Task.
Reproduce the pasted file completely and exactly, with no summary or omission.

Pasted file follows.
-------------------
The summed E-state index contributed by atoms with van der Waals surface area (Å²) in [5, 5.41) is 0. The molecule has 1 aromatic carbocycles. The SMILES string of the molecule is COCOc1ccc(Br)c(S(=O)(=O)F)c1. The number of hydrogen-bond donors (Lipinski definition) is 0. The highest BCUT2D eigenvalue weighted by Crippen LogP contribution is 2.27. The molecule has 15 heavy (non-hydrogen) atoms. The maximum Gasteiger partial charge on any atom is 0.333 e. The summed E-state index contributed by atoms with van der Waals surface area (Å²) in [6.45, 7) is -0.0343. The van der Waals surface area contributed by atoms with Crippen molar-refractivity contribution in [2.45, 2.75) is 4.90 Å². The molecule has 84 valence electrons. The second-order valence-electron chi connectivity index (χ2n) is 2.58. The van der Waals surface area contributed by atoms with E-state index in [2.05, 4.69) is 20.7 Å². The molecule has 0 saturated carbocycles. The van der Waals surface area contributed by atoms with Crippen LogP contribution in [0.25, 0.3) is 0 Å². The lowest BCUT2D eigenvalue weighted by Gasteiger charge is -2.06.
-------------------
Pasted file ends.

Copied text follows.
The summed E-state index contributed by atoms with van der Waals surface area (Å²) in [5, 5.41) is 0. The molecule has 1 aromatic carbocycles. The SMILES string of the molecule is COCOc1ccc(Br)c(S(=O)(=O)F)c1. The number of hydrogen-bond donors (Lipinski definition) is 0. The highest BCUT2D eigenvalue weighted by Crippen LogP contribution is 2.27. The molecule has 15 heavy (non-hydrogen) atoms. The maximum Gasteiger partial charge on any atom is 0.333 e. The summed E-state index contributed by atoms with van der Waals surface area (Å²) in [6.45, 7) is -0.0343. The van der Waals surface area contributed by atoms with Crippen molar-refractivity contribution in [2.45, 2.75) is 4.90 Å². The molecule has 84 valence electrons. The second-order valence-electron chi connectivity index (χ2n) is 2.58. The van der Waals surface area contributed by atoms with E-state index in [2.05, 4.69) is 20.7 Å². The molecule has 0 saturated carbocycles. The van der Waals surface area contributed by atoms with Crippen LogP contribution in [0.25, 0.3) is 0 Å². The lowest BCUT2D eigenvalue weighted by Gasteiger charge is -2.06.